Think Information. Think Security.
 
June 27th, 2012
Picture
Paul Henry and Paul Zimski have a discussion regarding weaponized malware, while the threats that dominate headlines... Stuxnet (2009), DuQu (2010) and Flame (2011) seem like story lines that spy movies are made of, they are infact something enterprise should be concerned about. The weaponization of software has moved into a new age of cyber attacks. 

Like it or not, weaponized malware has become part of the mainstream. [Case in point: Google now notifies Gmail users when their accounts come under attack from an IP address that doesn’t match up.]

And while our nation’s critical infrastructure is likely your first thought when it comes to state-sponsored malware targets, you should also consider what that means for the enterprise and intellectual property. Now that the U.S. admitted its role in Stuxnet, “it’s safe to expect increased retaliation from any nation with an internet connection,” said  Paul Henry.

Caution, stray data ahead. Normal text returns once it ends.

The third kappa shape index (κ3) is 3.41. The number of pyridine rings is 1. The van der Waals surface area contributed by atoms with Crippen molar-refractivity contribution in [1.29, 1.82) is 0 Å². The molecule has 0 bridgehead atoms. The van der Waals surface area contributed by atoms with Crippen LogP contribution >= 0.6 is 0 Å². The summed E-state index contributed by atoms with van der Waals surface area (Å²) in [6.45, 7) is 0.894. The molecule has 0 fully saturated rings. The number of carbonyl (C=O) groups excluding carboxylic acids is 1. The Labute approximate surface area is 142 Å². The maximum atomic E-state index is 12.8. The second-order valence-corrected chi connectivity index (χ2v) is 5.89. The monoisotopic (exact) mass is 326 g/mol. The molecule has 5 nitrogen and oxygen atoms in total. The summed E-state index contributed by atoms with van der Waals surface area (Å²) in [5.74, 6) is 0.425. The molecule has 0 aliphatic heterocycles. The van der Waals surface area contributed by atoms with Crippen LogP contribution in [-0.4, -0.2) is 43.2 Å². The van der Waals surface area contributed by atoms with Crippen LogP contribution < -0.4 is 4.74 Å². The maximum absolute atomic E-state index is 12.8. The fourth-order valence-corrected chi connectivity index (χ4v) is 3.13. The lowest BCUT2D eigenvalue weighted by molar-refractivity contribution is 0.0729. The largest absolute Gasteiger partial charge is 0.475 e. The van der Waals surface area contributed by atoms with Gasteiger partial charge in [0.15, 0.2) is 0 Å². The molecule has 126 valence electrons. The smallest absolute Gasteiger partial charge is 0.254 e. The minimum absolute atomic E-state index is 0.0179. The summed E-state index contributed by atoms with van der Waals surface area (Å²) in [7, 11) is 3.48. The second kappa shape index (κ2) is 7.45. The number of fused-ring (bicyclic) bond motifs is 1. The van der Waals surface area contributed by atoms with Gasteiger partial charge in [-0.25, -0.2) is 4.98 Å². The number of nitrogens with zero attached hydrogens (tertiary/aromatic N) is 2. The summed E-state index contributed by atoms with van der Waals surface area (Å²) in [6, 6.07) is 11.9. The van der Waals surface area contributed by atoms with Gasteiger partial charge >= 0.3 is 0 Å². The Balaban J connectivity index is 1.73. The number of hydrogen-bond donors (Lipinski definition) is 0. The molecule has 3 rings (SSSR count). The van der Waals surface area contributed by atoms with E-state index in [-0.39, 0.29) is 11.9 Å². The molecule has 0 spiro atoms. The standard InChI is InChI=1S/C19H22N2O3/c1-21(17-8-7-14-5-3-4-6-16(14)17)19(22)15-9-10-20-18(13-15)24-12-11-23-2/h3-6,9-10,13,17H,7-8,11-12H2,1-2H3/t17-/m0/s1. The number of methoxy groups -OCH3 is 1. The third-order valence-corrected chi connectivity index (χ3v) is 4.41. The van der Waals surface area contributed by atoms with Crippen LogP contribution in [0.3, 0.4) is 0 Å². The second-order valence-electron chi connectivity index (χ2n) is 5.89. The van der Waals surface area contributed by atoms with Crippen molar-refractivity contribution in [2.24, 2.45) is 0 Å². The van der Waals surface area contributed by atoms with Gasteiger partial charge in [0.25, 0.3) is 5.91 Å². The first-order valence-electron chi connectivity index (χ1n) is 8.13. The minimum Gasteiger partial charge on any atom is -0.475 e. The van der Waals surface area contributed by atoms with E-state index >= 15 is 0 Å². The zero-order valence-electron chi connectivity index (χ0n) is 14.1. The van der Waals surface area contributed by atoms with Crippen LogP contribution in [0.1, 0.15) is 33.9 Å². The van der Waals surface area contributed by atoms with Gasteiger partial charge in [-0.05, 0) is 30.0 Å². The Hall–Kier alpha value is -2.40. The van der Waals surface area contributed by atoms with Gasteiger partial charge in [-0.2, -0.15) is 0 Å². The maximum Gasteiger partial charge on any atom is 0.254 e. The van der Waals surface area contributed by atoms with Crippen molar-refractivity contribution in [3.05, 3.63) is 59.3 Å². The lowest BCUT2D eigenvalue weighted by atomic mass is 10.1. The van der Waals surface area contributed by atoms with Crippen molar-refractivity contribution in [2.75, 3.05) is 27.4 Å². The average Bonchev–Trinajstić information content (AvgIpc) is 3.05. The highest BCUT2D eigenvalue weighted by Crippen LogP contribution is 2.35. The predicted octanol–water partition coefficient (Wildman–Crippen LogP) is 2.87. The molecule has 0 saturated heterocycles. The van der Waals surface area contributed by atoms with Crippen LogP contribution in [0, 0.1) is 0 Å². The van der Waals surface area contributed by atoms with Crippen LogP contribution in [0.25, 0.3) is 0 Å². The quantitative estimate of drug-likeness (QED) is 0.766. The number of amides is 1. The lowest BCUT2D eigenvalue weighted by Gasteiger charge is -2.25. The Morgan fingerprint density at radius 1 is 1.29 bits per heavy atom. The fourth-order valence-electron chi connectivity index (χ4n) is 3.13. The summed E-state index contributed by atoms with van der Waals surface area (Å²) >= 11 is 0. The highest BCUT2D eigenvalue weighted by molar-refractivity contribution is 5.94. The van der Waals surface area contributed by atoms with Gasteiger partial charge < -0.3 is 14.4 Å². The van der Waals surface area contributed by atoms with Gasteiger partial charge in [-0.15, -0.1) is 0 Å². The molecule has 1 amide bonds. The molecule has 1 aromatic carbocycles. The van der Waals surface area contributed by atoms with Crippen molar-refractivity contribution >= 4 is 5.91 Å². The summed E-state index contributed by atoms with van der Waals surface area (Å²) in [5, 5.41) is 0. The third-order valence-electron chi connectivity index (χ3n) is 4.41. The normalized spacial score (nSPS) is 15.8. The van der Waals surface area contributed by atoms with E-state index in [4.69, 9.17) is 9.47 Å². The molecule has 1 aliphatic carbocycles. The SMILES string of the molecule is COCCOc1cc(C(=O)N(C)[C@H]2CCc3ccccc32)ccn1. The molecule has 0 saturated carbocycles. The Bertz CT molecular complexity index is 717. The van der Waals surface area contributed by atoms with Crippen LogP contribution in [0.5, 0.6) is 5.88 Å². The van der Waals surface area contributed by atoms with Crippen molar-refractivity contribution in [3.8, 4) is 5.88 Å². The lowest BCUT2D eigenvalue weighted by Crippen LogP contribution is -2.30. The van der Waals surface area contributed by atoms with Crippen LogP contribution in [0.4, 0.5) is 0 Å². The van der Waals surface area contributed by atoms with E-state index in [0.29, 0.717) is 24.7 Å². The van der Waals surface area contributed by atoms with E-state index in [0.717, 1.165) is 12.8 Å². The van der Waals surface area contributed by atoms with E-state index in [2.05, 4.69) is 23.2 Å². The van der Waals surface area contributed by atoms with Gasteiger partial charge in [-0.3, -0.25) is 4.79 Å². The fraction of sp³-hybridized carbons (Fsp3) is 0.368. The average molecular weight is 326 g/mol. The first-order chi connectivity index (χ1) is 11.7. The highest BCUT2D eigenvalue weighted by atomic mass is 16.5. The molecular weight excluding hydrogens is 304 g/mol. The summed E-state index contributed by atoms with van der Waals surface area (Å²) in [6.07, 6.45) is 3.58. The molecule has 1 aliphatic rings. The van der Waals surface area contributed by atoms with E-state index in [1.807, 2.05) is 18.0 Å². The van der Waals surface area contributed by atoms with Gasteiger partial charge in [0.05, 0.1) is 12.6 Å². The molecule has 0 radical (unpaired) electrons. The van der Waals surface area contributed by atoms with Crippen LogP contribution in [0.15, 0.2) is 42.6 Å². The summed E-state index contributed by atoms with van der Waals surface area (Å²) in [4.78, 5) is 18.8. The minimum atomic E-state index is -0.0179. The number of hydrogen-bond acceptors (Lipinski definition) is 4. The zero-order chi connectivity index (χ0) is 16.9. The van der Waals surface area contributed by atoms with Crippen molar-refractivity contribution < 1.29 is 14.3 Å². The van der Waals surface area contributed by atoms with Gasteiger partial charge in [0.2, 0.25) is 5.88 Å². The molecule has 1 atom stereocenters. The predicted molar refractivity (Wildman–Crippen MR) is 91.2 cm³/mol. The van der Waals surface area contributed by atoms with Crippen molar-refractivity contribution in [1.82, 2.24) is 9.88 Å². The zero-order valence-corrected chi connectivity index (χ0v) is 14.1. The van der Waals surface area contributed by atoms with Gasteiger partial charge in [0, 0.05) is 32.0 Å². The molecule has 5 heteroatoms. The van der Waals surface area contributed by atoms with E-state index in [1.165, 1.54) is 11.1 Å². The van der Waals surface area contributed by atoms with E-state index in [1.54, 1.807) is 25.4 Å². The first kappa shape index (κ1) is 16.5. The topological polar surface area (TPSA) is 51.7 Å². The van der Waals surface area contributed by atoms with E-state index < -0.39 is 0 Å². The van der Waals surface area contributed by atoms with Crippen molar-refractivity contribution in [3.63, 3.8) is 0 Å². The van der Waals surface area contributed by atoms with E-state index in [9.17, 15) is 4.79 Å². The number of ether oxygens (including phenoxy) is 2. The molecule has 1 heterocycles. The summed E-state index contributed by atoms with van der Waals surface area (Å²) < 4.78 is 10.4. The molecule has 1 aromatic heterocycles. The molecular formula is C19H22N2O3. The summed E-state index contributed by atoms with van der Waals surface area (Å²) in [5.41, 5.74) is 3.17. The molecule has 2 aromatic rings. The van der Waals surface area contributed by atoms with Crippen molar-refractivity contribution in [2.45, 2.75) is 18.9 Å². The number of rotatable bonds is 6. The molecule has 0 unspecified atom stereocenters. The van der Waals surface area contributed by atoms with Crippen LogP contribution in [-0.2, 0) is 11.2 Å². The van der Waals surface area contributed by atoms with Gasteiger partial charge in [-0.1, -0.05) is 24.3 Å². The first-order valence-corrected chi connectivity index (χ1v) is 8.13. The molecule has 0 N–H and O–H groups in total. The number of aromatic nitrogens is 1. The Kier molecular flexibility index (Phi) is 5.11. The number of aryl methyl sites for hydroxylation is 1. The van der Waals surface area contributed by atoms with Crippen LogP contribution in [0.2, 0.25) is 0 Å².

"If I were a gambling man, I’d also bet big on weaponized malware variants hitting enterprises around the world. Soon. Not that long ago, it was 13-year-olds working from their basements to impress their friends with a unique hack. Today, nation state funding exists for the development of very sophisticated, targeted attacks on other nations that then can be engineered by hackers to target your most valuable information".

We need to evolve our defenses. What we’ve always done is no longer good enough.

Cross-posted from: Richard Stiennon




Leave a Reply.